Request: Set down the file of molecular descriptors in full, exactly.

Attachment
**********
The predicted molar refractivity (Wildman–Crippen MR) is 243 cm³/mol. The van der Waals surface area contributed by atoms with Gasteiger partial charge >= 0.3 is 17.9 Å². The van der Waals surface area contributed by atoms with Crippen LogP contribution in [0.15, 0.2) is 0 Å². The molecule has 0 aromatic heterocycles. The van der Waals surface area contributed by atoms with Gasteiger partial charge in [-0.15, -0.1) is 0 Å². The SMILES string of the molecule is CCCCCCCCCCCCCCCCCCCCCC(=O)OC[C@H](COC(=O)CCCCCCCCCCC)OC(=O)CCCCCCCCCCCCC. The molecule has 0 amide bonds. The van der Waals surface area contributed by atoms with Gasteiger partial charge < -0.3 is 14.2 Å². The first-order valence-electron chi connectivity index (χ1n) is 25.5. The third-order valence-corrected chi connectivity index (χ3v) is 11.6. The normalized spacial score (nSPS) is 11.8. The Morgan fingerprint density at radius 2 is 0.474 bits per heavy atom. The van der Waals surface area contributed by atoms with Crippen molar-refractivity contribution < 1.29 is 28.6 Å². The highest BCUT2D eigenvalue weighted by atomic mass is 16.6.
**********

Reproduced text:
The predicted molar refractivity (Wildman–Crippen MR) is 243 cm³/mol. The van der Waals surface area contributed by atoms with Gasteiger partial charge >= 0.3 is 17.9 Å². The van der Waals surface area contributed by atoms with Crippen LogP contribution in [0.15, 0.2) is 0 Å². The molecule has 0 aromatic heterocycles. The van der Waals surface area contributed by atoms with Gasteiger partial charge in [-0.15, -0.1) is 0 Å². The SMILES string of the molecule is CCCCCCCCCCCCCCCCCCCCCC(=O)OC[C@H](COC(=O)CCCCCCCCCCC)OC(=O)CCCCCCCCCCCCC. The molecule has 0 amide bonds. The van der Waals surface area contributed by atoms with Gasteiger partial charge < -0.3 is 14.2 Å². The first-order valence-electron chi connectivity index (χ1n) is 25.5. The third-order valence-corrected chi connectivity index (χ3v) is 11.6. The normalized spacial score (nSPS) is 11.8. The Morgan fingerprint density at radius 2 is 0.474 bits per heavy atom. The van der Waals surface area contributed by atoms with Crippen molar-refractivity contribution < 1.29 is 28.6 Å². The highest BCUT2D eigenvalue weighted by atomic mass is 16.6.